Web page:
Demise of makes me realize I’d pay for

URL shortening service announced that they will discontinue the service. Apparently, they couldn’t find a good way to make money with it:

We simply cannot find a way to justify continuing to work on it, or pay its network costs, which are not inconsequential. pushes (as I write this) a lot of redirects and URL creations per day, and this required significant development investment and server expansion to accommodate.

Seeing the various Techmeme stories about, I tweeted this:

Cannot take seriously the advice to stop using URL shorteners after’s demise. Alternative – use full URLs – is unworkable.

In a twitter conversation with Doug Cornelius, what became apparent to me was not that we should stop using URL shorteners. Rather, we need a service we can rely on. The market will converge on a single majority provider, either tinyurl or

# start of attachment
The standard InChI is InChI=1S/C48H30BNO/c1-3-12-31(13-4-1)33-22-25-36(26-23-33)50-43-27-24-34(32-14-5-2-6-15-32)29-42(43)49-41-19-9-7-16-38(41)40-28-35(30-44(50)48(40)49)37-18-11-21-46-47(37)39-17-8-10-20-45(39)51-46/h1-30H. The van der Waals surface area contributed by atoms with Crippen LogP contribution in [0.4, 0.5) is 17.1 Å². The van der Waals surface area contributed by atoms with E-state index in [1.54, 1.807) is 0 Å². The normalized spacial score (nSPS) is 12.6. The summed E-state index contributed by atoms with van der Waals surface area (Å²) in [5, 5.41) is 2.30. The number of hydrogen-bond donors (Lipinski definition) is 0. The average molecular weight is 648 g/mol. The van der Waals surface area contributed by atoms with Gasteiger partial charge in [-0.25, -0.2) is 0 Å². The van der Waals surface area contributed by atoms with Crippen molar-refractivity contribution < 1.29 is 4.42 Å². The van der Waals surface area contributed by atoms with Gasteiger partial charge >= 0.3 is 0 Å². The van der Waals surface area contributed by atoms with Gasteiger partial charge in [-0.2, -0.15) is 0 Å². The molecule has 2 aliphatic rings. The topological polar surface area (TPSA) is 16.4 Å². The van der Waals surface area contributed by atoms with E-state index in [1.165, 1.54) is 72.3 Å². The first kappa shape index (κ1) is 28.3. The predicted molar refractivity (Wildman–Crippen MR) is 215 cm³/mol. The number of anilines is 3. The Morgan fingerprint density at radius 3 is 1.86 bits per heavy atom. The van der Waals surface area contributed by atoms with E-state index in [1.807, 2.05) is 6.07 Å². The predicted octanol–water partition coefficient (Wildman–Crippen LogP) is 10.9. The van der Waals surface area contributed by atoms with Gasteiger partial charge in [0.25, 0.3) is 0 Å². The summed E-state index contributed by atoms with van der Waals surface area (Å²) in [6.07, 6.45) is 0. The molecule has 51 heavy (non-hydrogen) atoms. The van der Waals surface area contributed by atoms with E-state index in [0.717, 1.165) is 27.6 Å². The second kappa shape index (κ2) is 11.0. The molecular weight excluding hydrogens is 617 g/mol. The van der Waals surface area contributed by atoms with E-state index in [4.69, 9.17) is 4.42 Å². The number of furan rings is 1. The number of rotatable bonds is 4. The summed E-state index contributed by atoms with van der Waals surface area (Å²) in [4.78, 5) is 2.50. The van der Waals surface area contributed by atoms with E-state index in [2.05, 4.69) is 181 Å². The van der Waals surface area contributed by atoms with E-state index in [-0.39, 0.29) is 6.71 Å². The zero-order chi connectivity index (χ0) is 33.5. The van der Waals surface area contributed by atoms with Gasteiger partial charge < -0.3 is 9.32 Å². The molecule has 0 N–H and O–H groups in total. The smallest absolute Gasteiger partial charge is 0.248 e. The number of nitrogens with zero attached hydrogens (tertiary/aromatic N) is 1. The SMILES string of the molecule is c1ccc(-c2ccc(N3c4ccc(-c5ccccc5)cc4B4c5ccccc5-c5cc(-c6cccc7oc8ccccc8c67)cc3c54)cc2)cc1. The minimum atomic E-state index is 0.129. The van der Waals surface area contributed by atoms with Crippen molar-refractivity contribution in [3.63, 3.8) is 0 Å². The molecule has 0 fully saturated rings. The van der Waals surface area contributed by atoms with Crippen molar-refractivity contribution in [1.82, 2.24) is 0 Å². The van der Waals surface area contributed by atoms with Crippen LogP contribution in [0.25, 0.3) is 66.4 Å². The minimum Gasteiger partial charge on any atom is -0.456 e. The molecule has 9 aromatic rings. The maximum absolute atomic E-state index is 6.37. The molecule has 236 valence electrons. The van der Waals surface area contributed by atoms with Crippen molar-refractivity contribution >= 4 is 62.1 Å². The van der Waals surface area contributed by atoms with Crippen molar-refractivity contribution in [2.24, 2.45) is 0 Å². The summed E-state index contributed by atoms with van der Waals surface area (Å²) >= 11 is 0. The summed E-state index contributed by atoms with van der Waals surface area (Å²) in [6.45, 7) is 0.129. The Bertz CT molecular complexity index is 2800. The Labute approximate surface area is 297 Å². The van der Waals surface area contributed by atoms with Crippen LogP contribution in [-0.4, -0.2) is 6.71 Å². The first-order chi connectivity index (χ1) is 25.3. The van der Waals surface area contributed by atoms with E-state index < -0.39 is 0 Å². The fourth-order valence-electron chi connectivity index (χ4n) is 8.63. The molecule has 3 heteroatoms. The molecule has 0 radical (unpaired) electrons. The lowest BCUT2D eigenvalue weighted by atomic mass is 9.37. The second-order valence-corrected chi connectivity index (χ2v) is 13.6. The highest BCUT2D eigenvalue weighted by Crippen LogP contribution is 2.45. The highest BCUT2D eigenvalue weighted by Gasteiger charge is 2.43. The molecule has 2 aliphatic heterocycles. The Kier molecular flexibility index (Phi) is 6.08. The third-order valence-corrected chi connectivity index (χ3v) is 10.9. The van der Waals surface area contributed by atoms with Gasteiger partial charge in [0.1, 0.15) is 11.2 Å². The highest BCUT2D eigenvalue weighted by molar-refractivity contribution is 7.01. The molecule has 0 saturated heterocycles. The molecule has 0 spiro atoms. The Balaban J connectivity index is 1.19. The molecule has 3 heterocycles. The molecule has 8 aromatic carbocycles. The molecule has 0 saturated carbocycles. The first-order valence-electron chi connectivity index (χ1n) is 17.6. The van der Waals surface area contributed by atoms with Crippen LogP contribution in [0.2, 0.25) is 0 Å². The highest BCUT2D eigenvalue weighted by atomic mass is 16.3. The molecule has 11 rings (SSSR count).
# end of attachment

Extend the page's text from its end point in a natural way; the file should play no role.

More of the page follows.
As a user of, this dawned on me: I would pay to use the service. Well, the value-added part: analytics. Here’s how I could see it working:

  1. Free: anyone can shorten any URL anytime and use it
  2. Pay: access to clicks and analytics for the shortened URL

Not everyone needs the analytics, so for them, the service is free. For me personally and professionally, it is important to understand the analytics. I would pay for those. Say $1 or $2 per month?’s click counts were pretty lousy there for a while, but have improved dramatically the past few weeks.

If that revenue model takes hold, gets cash to support its basic service. And it apparently has designs on larger types of data mining ahead.

Sign me up.